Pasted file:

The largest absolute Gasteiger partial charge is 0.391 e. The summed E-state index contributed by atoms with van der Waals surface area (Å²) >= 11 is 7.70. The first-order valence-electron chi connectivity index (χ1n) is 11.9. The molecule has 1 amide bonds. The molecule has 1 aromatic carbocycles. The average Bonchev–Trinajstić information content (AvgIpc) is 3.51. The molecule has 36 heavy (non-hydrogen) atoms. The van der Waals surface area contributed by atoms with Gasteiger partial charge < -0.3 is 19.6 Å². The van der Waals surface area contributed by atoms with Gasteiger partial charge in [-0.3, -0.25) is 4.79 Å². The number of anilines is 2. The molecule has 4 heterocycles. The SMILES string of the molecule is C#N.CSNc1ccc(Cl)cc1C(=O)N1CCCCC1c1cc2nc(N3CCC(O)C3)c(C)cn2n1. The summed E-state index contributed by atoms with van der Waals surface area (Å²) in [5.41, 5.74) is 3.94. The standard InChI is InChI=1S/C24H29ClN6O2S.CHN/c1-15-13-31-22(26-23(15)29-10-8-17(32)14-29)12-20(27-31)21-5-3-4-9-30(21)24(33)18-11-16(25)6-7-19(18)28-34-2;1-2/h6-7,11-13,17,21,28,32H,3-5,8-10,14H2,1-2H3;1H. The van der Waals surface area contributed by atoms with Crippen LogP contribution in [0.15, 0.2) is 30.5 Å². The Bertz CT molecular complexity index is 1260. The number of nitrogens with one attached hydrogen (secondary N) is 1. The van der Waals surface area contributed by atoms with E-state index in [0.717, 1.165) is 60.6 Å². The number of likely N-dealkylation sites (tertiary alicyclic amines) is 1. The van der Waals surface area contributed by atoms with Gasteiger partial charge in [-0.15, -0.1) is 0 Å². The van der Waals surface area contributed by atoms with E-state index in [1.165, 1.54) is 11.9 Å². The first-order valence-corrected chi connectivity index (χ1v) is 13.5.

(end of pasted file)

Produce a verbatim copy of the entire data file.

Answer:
The largest absolute Gasteiger partial charge is 0.391 e. The summed E-state index contributed by atoms with van der Waals surface area (Å²) >= 11 is 7.70. The first-order valence-electron chi connectivity index (χ1n) is 11.9. The molecule has 1 amide bonds. The molecule has 1 aromatic carbocycles. The average Bonchev–Trinajstić information content (AvgIpc) is 3.51. The molecule has 36 heavy (non-hydrogen) atoms. The van der Waals surface area contributed by atoms with Gasteiger partial charge < -0.3 is 19.6 Å². The van der Waals surface area contributed by atoms with Gasteiger partial charge in [-0.3, -0.25) is 4.79 Å². The number of anilines is 2. The molecule has 4 heterocycles. The SMILES string of the molecule is C#N.CSNc1ccc(Cl)cc1C(=O)N1CCCCC1c1cc2nc(N3CCC(O)C3)c(C)cn2n1. The summed E-state index contributed by atoms with van der Waals surface area (Å²) in [5.41, 5.74) is 3.94. The standard InChI is InChI=1S/C24H29ClN6O2S.CHN/c1-15-13-31-22(26-23(15)29-10-8-17(32)14-29)12-20(27-31)21-5-3-4-9-30(21)24(33)18-11-16(25)6-7-19(18)28-34-2;1-2/h6-7,11-13,17,21,28,32H,3-5,8-10,14H2,1-2H3;1H. The van der Waals surface area contributed by atoms with Crippen LogP contribution in [0.15, 0.2) is 30.5 Å². The Bertz CT molecular complexity index is 1260. The number of nitrogens with one attached hydrogen (secondary N) is 1. The van der Waals surface area contributed by atoms with E-state index in [0.717, 1.165) is 60.6 Å². The number of likely N-dealkylation sites (tertiary alicyclic amines) is 1. The van der Waals surface area contributed by atoms with Gasteiger partial charge in [-0.15, -0.1) is 0 Å². The van der Waals surface area contributed by atoms with E-state index in [1.165, 1.54) is 11.9 Å². The first-order valence-corrected chi connectivity index (χ1v) is 13.5.